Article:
Indigenous women from Paraguay met at the meeting "Opening Paths. Towards a response to violence against indigenous women", in which they shared their experiences of violence against them with the aim of designing public policies to protect them
This activity, carried out in the framework of the International Day for the Elimination of Violence against Women, consisted of a dialogue between indigenous women from Peru and the public sector and international institutions, in order to design more effective public policies to curb the violence they suffer. ‘Abriendo Caminos’ is an initiative of the European programme Support for the implementation of the 2030 Agenda in Paraguay (led by the FIIAPP), together with the Delegation of the European Union in Paraguay, the Ministry of Women’s Affairs of Paraguay and the United Nations Population Fund (UNFPA).
During the two days of activity, indigenous women from organisations such as Indigenous Women of Paraguay (MIPY), the Coordinating Committee of Indigenous and Rural Women (CONAMURI), Kuña Guaraní Aty and the Union of Indigenous Youth of Paraguay (UJIP), shared their experiences and proposed measures to the institutional authorities present to put an end to violence.
“I am here to talk about my experiences and to listen to what it is like in other communities. To suggest what can be done to prevent violence. Not all physical violence is reported, many stays in the family. Our request is to go to the competent authorities, but we also ask these authorities to listen to us. Because many times they don’t listen to women, especially when we are indigenous women“, said Teresita Sánchez, from the Nivaclé people, belonging to the Uj’e Lhavos community, located in Filadelfia, in the department of Boquerón.
In this regard, the Minister for Women in Paraguay, Celina Lezcano, has argued that public policies for indigenous women cannot be constructed without listening to them. “We need to build specific responses to specific problems, responses that must also be articulated and involve the whole of society. Violence against women is an issue that must be dealt with transversally in all state institutions and society in general, since the damage it causes impacts on the country’s development”, she remarked.
Bernarda Pesoa, from the Qom people, Santa Rosa community, said: “We are 47 kilometres from Asunción and the authorities don’t see us, imagine those who are further away. The community leaders say that I am a danger because I train women on issues of violence. In INDI there are also many obstacles; the process of recognition of leadership takes three months; my application took a year and a half.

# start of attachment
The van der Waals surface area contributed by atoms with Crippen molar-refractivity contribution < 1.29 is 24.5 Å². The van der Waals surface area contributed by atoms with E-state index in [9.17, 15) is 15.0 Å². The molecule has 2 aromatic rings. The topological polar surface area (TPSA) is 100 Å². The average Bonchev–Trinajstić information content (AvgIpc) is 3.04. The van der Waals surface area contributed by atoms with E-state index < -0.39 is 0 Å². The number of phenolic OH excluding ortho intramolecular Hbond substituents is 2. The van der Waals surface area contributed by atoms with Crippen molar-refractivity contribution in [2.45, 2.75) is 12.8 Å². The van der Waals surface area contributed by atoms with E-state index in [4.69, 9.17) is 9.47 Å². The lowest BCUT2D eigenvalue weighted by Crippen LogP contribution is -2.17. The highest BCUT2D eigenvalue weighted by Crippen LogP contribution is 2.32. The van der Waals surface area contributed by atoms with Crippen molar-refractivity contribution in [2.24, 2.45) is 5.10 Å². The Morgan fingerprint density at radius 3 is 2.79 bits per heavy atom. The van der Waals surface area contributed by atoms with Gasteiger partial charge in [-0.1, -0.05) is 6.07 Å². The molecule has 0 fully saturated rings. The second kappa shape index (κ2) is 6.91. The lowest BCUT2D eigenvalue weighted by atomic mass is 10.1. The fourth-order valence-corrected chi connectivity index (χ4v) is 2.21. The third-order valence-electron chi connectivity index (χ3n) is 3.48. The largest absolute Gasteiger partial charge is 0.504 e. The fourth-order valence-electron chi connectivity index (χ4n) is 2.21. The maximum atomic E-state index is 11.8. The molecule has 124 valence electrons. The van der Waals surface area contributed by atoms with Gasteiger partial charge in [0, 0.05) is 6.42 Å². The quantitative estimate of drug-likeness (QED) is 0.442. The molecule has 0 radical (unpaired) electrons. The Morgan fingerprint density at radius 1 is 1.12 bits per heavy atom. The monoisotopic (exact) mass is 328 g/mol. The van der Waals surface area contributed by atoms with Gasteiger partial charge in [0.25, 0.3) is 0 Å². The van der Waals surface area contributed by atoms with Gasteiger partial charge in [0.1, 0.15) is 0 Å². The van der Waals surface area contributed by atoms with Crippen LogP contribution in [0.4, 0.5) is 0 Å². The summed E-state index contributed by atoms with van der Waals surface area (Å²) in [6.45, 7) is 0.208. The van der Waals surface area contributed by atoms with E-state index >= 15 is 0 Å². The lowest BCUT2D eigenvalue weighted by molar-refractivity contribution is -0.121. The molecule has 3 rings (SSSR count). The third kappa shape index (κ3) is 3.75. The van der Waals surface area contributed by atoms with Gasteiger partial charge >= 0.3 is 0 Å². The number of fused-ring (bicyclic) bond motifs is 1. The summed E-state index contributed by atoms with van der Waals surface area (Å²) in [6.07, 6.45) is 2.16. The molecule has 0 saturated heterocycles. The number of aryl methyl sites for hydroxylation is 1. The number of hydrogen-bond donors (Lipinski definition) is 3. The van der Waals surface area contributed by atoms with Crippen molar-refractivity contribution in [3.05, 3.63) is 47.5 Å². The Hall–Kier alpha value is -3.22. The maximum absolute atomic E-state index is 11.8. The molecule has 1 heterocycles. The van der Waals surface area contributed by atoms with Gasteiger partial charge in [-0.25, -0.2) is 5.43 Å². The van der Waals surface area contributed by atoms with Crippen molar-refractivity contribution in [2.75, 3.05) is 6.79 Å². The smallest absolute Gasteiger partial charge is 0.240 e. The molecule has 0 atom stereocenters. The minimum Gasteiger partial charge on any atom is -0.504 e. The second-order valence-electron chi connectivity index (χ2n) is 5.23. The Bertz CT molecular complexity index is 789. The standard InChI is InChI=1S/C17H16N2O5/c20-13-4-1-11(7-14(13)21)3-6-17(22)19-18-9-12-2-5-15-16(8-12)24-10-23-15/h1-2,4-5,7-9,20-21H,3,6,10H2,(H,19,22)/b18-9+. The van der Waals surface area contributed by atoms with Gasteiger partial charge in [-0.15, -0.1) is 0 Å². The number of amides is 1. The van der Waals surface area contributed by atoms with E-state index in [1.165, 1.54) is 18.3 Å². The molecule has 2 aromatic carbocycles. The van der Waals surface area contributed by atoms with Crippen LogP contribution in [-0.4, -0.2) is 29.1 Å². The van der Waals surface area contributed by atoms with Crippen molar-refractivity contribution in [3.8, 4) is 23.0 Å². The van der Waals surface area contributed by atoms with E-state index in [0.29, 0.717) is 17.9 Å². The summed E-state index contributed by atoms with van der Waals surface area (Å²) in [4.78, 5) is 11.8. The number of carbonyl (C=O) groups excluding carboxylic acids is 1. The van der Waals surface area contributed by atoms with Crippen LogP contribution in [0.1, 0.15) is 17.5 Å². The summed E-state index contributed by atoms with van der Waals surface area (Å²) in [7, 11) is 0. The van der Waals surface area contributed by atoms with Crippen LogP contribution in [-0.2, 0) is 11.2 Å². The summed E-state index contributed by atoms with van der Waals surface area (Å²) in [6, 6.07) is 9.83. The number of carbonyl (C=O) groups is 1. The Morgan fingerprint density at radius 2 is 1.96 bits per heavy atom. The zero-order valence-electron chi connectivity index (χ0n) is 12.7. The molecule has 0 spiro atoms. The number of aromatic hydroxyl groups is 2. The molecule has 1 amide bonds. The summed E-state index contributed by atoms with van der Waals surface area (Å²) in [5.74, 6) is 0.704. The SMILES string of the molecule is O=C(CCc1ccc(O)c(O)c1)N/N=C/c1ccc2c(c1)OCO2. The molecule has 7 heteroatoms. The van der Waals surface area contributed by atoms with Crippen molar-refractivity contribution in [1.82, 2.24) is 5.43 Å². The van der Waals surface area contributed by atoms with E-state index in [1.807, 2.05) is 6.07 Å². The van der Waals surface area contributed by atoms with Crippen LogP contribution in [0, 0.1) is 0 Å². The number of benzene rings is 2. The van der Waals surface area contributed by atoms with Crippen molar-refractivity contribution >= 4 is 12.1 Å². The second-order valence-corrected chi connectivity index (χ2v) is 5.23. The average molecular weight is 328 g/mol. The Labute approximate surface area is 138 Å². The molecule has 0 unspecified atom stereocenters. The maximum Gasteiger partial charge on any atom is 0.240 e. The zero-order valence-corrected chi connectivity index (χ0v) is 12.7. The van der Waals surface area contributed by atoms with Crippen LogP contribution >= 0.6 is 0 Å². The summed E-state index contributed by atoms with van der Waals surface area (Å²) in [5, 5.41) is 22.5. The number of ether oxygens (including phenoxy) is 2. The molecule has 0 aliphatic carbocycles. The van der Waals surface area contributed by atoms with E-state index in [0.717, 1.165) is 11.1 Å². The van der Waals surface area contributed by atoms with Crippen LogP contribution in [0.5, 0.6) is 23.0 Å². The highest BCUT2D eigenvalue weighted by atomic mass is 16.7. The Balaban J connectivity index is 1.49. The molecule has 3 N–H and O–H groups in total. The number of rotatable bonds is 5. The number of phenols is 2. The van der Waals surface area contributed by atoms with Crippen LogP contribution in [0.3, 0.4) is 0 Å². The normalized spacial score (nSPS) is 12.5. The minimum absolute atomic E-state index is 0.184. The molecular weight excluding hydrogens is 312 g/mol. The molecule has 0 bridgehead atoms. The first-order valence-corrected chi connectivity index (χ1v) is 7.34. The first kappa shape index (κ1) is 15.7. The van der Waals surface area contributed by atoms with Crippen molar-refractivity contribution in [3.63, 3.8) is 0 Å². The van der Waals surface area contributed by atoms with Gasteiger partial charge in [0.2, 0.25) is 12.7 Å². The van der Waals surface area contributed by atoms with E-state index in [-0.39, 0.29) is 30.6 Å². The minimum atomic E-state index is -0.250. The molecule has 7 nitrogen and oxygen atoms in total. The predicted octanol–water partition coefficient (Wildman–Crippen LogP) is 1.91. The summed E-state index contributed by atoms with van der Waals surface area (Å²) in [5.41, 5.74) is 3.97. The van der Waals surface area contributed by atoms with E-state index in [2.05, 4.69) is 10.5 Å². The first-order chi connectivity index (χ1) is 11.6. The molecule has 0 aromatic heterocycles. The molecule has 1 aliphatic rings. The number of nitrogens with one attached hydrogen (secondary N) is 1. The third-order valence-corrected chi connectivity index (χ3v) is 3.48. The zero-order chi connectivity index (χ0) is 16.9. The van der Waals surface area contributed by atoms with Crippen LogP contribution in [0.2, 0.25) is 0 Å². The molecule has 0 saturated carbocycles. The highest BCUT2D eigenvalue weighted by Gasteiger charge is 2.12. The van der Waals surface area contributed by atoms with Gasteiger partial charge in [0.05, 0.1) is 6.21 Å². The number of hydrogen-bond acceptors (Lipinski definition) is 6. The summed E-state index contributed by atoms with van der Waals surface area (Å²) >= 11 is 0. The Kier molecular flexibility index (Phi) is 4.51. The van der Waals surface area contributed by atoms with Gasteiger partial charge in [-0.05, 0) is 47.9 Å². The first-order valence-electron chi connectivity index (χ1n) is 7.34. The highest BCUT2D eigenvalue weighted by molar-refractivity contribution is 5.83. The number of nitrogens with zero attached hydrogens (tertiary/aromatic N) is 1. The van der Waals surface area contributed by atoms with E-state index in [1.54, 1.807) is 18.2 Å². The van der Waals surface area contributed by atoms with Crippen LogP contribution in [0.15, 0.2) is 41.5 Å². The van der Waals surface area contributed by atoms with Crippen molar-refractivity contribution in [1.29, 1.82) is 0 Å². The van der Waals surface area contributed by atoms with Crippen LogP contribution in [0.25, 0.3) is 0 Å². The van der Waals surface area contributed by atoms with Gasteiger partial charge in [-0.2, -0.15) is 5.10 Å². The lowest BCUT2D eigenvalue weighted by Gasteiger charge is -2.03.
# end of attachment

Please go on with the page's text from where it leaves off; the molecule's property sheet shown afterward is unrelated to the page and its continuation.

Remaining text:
Tania Vera Portillo emphasised the situation of young indigenous women, who “are very vulnerable due to the lack of opportunities. Many times we are silenced as young people, if I want to be heard, I have to make myself heard, but at the same time my opinion is belittled because I am a woman”, said Tania, from the Ava Guaraní people, Fortuna community.
During the opening of the activity, Diana García, Deputy Head of Cooperation of the Delegation of the European Union (EU) in Paraguay, said that “generalities are not valid if we want to make public policies for all people. Every person counts”.
Rocío Galiano Marés, National Representative of the United Nations Population Fund, UNFPA, indicated that “State institutions have made great progress in the attention and response to violence against women, young women and girls in Paraguay. However, we know that there are still many challenges for prevention, comprehensive care, access to justice and protection to be effective and to respond to the situations and particularities of women, adolescents and girls from indigenous peoples. This meeting takes place considering the existence of high levels of violence and vulnerability to which indigenous women are exposed and the need to expand knowledge on how to address violence in an effective, articulated and culturally relevant manner.
The objective of this meeting is to initiate a process of collective discussion and reflection between indigenous women and state entities, which will contribute to the design of elements for the institutional approach to violence against indigenous women, with their participation and with an intercultural approach, taking into account experiences of violence lived by indigenous women, as well as their strategies and challenges to address them from the community and institutions.
It involves developing knowledge for the design of policies for the care and prevention of violence against indigenous women in order to offer better and more effective public services under the premise of “leaving no one behind”.